In fact, many DJs even take payment upfront to save having to hassle anyone at the end of the night. Using invoices and tracking payments properly also makes you look more professional and makes tax time far easier.
How to Start Djing at Bars
aka Tips For DJing a Bar & Getting More Gigs
Approach Bars That Don’t Normally Have a DJ
I mentioned briefly above that not all bars will have DJs all of the time. Therefore, a great way to secure yourself an ongoing slot is to actually approach venues that don’t have a regular DJ.
Generally, most places will be happy to accommodate a DJ, even if it’s just on the weekends. For them, it means entertainment, more drink sales, and more revenue. Therefore, it can be worth speaking to all the managers of the bars around you and offering to do your own night there.
Again, you may have to take your own equipment, but as long as they have a sound system installed, then you should be able to simply plugin and start.
Once you are confident in your skills DJing a bar, then a good way to level up and get more gigs is to look up lists, such as “Best 10 places with a DJ in [your city]”. Then approach them and ask for gigs.
These tend to be the venues that are midway between bar gigs, and clubs. This is because they have built a reputation for being a good venue and they tend to be a bit more dance-friendly.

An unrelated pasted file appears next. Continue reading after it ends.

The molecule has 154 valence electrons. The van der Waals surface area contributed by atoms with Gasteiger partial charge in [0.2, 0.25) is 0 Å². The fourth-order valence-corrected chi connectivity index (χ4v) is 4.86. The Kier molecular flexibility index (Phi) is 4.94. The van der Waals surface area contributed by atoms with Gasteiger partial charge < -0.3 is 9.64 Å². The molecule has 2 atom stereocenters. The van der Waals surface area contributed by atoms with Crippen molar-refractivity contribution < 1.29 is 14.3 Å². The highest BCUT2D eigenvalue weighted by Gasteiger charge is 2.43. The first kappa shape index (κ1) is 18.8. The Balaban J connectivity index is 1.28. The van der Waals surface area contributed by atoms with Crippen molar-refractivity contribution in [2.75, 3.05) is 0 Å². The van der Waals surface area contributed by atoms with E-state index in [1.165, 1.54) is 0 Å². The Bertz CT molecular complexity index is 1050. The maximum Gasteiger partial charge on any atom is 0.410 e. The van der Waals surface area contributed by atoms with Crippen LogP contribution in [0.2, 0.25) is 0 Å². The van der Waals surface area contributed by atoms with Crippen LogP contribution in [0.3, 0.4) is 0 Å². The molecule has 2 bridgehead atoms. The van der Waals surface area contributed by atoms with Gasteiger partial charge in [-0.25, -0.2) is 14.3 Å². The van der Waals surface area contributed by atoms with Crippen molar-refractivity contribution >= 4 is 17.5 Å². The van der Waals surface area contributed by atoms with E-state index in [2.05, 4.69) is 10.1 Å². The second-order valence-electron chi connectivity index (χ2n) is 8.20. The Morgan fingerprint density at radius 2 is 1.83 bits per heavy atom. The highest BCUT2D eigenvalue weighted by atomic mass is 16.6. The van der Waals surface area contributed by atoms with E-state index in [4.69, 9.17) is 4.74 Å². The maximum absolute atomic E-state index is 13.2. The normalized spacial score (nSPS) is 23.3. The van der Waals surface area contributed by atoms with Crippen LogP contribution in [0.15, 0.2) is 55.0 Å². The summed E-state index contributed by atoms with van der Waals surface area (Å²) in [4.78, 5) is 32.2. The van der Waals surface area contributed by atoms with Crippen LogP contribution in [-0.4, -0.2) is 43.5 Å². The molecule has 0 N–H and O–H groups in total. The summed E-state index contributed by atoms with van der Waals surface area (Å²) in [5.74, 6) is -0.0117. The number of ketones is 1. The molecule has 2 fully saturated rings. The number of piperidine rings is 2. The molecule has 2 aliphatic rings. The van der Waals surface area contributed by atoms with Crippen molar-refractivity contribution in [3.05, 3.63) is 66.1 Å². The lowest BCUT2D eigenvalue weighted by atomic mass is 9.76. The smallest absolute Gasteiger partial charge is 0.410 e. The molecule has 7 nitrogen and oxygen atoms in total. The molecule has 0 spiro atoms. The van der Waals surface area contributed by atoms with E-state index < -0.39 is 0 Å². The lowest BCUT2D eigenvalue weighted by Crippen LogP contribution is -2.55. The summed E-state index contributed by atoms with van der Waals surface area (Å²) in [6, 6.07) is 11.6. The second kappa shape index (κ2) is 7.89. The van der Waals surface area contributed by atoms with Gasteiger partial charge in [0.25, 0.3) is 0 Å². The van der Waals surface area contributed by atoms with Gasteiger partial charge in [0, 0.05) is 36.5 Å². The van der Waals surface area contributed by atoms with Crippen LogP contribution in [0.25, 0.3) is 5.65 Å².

While they may have a bar vibe at the start of the evening, they ramp up into the dance floor at the end. Playing at these sorts of venues allows you to practice the entire range of DJ skills. From creating atmosphere and playing a varied set at the start of the evening, through to essentially playing a club set towards the end.
Sign up With the DJ Agency
Another way to get DJ gigs, with minimal effort, is to join a DJ agency like Storm DJs or DJAgency that provide entertainment to various venues. To do this you’ll want to ensure that you have a good online presence.
For example, having a website not only shows you are serious but can also highlight your DJ competency. Also, make sure you have mixes available and provide as much info as possible to encourage the DJ agency to sign you.
When you go this route remember that when playing venues, that you are not just representing yourself. But the DJ agency as well and they will be incredibly protective of their reputation.
Meaning that all of the points above about professionalism come into play. Make sure you are always on time, sober, friendly and are always providing the best service you possibly can.
Conclusion Tips for DJing a Bar
By now you’ve probably realized that DJing a bar is not a simple case of turning up and playing a few tracks. While you can do that, the chances are you won’t end up with many repeat bookings or referrals.
Instead, it pays to treat DJing a bar as the job that it is, albeit a fun one. So be professional, keep the staff and customers happy and you will increase drink sales at the bar. Which in turn will prove your worth to the venue. This is why it pays (quite literally) to put time, preparation and thought into your bookings.
Plus, the more professional you are, and politely reinforce that you should be paid, you show venue owners that DJs are an integral part of creating atmosphere. Something that should actually be paid and budgeted for.
If you have any other tips for DJing a bar drop them in the comments below, and I’ll be happy to update the article.